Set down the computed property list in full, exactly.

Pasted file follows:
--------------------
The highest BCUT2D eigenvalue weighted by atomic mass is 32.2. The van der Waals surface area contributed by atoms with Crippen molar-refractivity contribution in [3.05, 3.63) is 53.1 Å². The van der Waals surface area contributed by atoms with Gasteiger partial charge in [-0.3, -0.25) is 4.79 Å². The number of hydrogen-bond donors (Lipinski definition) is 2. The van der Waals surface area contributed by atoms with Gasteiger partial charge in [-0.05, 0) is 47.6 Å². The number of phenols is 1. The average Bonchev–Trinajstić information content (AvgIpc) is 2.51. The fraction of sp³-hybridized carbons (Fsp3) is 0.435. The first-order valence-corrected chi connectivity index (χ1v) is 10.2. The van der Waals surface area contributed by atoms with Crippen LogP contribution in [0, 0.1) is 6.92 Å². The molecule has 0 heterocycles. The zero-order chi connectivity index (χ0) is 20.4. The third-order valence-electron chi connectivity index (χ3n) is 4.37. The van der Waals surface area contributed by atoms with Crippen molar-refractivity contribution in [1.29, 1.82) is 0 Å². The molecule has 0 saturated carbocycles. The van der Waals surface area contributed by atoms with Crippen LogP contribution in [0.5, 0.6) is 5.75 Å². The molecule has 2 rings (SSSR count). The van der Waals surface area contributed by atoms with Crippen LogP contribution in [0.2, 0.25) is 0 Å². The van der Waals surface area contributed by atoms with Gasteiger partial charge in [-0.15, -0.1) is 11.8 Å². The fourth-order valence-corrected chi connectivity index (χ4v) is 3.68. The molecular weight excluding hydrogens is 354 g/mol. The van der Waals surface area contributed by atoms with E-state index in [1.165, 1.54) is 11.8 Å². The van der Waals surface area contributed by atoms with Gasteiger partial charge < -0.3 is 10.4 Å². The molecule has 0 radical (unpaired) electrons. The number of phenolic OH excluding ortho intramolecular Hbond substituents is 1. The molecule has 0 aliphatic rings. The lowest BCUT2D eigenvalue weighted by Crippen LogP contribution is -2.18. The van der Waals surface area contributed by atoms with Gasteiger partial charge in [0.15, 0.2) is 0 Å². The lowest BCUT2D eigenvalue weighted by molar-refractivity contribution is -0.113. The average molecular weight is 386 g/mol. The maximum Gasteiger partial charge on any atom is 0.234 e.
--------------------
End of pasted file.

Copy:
The highest BCUT2D eigenvalue weighted by atomic mass is 32.2. The van der Waals surface area contributed by atoms with Crippen molar-refractivity contribution in [3.05, 3.63) is 53.1 Å². The van der Waals surface area contributed by atoms with Gasteiger partial charge in [-0.3, -0.25) is 4.79 Å². The number of hydrogen-bond donors (Lipinski definition) is 2. The van der Waals surface area contributed by atoms with Gasteiger partial charge in [-0.05, 0) is 47.6 Å². The number of phenols is 1. The average Bonchev–Trinajstić information content (AvgIpc) is 2.51. The fraction of sp³-hybridized carbons (Fsp3) is 0.435. The first-order valence-corrected chi connectivity index (χ1v) is 10.2. The van der Waals surface area contributed by atoms with Crippen LogP contribution in [0, 0.1) is 6.92 Å². The molecule has 0 heterocycles. The zero-order chi connectivity index (χ0) is 20.4. The third-order valence-electron chi connectivity index (χ3n) is 4.37. The van der Waals surface area contributed by atoms with Crippen molar-refractivity contribution in [1.29, 1.82) is 0 Å². The molecule has 0 saturated carbocycles. The van der Waals surface area contributed by atoms with Crippen LogP contribution in [0.5, 0.6) is 5.75 Å². The molecule has 2 rings (SSSR count). The van der Waals surface area contributed by atoms with Crippen LogP contribution in [0.2, 0.25) is 0 Å². The van der Waals surface area contributed by atoms with Gasteiger partial charge in [-0.15, -0.1) is 11.8 Å². The fourth-order valence-corrected chi connectivity index (χ4v) is 3.68. The molecular weight excluding hydrogens is 354 g/mol. The van der Waals surface area contributed by atoms with E-state index in [1.165, 1.54) is 11.8 Å². The van der Waals surface area contributed by atoms with Gasteiger partial charge < -0.3 is 10.4 Å². The molecule has 0 radical (unpaired) electrons. The number of phenolic OH excluding ortho intramolecular Hbond substituents is 1. The molecule has 0 aliphatic rings. The lowest BCUT2D eigenvalue weighted by Crippen LogP contribution is -2.18. The van der Waals surface area contributed by atoms with Gasteiger partial charge in [0.15, 0.2) is 0 Å². The lowest BCUT2D eigenvalue weighted by molar-refractivity contribution is -0.113. The average molecular weight is 386 g/mol. The maximum Gasteiger partial charge on any atom is 0.234 e.